A professor in college once encouraged me to keep a sabbath as best as I could, to the best of my ability, one day a week. Obviously, the Sabbath is on Sunday according to Christian tradition, which typically involves church and a nap. But his challenge was a little different. He said for one day, put all work, including homework, on hold (some people have to work on Sundays, right?). For those of you who have a handy-dandy college diploma hanging on your wall, you know that you earned it through lots of homework. Going through an entire day without doing anything--no emails, no Blackboard, no quick 1-page summaries, no reading ... no READING--could be quite a challenge. Especially considering I was a senior when this challenge was issued and my major, Family Studies, was basically a huge pile of reading and paper writing. But, I liked the premise of his suggestion.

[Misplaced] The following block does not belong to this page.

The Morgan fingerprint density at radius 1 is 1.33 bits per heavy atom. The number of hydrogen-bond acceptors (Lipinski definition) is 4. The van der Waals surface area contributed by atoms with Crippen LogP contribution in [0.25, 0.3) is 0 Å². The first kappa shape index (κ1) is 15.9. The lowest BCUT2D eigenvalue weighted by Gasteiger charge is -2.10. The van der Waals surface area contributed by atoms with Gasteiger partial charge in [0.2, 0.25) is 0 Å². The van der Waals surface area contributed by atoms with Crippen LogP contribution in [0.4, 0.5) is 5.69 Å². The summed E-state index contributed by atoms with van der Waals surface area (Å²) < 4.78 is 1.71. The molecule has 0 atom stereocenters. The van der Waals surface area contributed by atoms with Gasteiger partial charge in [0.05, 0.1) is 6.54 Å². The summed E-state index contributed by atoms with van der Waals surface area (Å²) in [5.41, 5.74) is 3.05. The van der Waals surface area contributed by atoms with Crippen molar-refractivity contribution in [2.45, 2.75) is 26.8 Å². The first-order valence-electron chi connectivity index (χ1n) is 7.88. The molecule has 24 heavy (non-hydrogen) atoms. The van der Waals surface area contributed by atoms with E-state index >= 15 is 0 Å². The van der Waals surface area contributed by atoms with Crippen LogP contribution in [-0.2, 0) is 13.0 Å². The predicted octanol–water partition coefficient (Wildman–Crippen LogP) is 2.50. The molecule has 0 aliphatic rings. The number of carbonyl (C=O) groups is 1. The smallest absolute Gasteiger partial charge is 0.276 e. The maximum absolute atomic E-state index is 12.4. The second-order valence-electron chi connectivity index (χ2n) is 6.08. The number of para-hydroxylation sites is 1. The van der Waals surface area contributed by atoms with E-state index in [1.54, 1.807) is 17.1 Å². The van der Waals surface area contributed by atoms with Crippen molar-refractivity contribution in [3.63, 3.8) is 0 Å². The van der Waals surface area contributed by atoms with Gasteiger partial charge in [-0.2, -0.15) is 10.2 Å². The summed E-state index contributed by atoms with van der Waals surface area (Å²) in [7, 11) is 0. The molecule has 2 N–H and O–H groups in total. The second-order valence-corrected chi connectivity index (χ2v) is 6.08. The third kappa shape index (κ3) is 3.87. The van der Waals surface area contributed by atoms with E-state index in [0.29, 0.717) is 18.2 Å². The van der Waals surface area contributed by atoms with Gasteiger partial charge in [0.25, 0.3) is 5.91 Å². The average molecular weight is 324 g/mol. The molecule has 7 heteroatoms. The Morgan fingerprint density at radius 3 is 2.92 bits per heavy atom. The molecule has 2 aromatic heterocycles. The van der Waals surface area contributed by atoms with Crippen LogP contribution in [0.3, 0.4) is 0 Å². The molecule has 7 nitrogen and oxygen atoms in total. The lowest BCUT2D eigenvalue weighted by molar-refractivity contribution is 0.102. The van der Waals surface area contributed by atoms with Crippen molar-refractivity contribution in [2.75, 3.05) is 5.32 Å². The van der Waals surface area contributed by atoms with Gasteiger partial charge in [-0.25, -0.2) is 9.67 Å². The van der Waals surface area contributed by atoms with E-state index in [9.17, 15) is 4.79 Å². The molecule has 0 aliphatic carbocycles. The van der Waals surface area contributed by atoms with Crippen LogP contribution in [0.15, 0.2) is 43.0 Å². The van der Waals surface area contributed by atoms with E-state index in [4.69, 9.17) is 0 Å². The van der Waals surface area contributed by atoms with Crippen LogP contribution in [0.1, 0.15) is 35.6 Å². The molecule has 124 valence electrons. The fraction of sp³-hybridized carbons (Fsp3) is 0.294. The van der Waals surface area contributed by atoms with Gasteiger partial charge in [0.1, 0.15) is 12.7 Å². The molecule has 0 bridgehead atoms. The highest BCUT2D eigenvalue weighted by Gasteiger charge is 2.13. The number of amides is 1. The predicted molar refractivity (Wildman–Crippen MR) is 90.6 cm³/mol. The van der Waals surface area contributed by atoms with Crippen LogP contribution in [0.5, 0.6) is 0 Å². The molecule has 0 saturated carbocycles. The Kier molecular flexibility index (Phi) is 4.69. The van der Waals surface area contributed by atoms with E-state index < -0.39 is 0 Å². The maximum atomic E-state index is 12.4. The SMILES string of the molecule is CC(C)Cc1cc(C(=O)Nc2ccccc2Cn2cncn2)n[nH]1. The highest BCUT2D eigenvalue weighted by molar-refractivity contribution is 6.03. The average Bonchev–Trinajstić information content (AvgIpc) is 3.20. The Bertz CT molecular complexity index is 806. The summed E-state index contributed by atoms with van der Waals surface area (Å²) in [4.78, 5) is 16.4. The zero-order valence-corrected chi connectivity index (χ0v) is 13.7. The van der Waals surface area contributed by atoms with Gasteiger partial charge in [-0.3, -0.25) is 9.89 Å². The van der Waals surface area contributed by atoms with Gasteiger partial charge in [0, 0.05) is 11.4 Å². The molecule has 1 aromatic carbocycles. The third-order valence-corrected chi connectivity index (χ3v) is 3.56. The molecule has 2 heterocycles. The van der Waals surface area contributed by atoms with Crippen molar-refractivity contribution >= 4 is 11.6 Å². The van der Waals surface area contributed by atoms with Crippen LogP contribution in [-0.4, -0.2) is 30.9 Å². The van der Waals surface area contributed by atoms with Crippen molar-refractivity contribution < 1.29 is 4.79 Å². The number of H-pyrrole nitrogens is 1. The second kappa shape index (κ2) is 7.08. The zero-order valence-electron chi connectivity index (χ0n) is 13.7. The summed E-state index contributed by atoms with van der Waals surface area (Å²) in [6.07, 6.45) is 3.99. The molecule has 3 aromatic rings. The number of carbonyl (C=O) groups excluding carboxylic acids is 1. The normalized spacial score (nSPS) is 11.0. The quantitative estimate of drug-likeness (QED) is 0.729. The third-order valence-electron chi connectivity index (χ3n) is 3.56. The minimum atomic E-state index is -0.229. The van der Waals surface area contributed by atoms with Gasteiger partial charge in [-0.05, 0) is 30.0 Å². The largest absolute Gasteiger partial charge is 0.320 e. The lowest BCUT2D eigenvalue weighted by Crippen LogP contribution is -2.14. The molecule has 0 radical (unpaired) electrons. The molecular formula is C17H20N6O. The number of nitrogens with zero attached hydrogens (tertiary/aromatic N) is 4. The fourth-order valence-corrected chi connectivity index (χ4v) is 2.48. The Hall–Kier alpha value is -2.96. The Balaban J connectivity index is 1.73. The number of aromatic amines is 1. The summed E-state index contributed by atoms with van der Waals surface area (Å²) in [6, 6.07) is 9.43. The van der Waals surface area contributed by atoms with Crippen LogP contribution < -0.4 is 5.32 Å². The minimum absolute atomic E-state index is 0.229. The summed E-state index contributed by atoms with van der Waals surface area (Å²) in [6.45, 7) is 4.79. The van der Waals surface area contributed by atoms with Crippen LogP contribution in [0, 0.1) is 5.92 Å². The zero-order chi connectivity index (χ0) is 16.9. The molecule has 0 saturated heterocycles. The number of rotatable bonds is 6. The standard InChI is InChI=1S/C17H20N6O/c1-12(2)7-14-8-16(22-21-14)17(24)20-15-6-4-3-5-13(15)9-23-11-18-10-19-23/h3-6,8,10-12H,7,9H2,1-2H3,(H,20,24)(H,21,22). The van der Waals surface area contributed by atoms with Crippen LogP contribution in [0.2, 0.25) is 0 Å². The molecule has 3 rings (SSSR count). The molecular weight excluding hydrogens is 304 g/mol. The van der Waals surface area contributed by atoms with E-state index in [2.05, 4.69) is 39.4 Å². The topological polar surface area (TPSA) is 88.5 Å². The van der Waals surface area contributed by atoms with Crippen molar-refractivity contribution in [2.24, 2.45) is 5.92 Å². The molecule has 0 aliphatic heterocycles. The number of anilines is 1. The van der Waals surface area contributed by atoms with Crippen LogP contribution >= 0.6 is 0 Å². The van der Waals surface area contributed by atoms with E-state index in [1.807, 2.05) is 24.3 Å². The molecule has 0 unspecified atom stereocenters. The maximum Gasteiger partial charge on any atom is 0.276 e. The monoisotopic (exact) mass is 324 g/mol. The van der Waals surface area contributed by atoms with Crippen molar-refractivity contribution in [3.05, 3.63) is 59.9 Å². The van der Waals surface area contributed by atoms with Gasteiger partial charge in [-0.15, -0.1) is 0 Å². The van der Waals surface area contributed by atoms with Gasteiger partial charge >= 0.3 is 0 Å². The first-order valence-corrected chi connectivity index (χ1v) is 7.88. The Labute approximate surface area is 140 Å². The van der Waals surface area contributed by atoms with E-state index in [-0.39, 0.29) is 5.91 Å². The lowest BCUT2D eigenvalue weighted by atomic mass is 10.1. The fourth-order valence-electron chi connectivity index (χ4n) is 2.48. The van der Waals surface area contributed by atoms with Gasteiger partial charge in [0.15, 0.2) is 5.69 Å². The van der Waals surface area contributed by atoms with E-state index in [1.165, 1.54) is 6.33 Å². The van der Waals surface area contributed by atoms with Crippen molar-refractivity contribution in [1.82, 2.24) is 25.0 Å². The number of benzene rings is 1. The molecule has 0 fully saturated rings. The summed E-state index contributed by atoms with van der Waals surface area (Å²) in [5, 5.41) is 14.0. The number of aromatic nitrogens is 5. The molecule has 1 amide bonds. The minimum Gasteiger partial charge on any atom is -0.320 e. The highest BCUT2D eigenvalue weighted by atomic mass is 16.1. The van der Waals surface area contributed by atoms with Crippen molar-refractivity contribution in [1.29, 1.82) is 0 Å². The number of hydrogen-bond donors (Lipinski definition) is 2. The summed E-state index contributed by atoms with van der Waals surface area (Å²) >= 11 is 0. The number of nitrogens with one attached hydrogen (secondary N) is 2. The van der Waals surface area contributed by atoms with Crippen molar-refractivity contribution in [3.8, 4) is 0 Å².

I accepted his challenge and found that even if I took a day off, it was possible to get things finished. If I took the time to kick back, relax, pray, refocus, and enjoy the freedom of my day, I was actually more productive throughout the week. A nice little way to recharge. I've taken this practice with me first into newlywed-ness and now into the busy life of a Mom, cleaning up hurriedly on Saturday night so on Sunday, the day of my choosing, I will truly rest.
Because if there is a mess, chances are I won't rest. It's just my personality. My new personality. Because frankly, a mess never really bothered me before I demanded a bit of order in my life to survive the daily (albeit fun) chaos of a young family.
I typically go to the grocery store on Monday mornings.